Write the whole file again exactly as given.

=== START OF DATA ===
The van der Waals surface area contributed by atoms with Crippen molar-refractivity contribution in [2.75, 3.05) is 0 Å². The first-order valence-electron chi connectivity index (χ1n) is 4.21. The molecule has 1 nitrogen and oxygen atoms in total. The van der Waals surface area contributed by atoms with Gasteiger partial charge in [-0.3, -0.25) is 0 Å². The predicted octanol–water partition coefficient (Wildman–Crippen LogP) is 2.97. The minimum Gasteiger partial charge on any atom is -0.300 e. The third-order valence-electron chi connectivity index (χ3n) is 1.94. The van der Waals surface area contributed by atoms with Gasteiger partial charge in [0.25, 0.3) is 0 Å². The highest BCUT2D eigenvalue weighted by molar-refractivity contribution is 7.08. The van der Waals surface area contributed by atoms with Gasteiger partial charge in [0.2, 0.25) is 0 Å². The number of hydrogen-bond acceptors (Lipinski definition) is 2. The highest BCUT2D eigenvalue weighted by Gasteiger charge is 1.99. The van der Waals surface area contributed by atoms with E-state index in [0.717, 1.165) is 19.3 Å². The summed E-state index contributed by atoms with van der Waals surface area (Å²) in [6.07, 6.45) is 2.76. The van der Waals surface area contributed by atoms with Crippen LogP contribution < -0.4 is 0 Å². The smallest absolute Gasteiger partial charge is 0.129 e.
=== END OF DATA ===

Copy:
The van der Waals surface area contributed by atoms with Crippen molar-refractivity contribution in [2.75, 3.05) is 0 Å². The first-order valence-electron chi connectivity index (χ1n) is 4.21. The molecule has 1 nitrogen and oxygen atoms in total. The van der Waals surface area contributed by atoms with Gasteiger partial charge in [-0.3, -0.25) is 0 Å². The predicted octanol–water partition coefficient (Wildman–Crippen LogP) is 2.97. The minimum Gasteiger partial charge on any atom is -0.300 e. The third-order valence-electron chi connectivity index (χ3n) is 1.94. The van der Waals surface area contributed by atoms with Gasteiger partial charge in [0.25, 0.3) is 0 Å². The highest BCUT2D eigenvalue weighted by molar-refractivity contribution is 7.08. The van der Waals surface area contributed by atoms with Gasteiger partial charge in [0.2, 0.25) is 0 Å². The number of hydrogen-bond acceptors (Lipinski definition) is 2. The highest BCUT2D eigenvalue weighted by Gasteiger charge is 1.99. The van der Waals surface area contributed by atoms with E-state index in [0.717, 1.165) is 19.3 Å². The summed E-state index contributed by atoms with van der Waals surface area (Å²) in [6.07, 6.45) is 2.76. The van der Waals surface area contributed by atoms with Crippen LogP contribution < -0.4 is 0 Å². The smallest absolute Gasteiger partial charge is 0.129 e.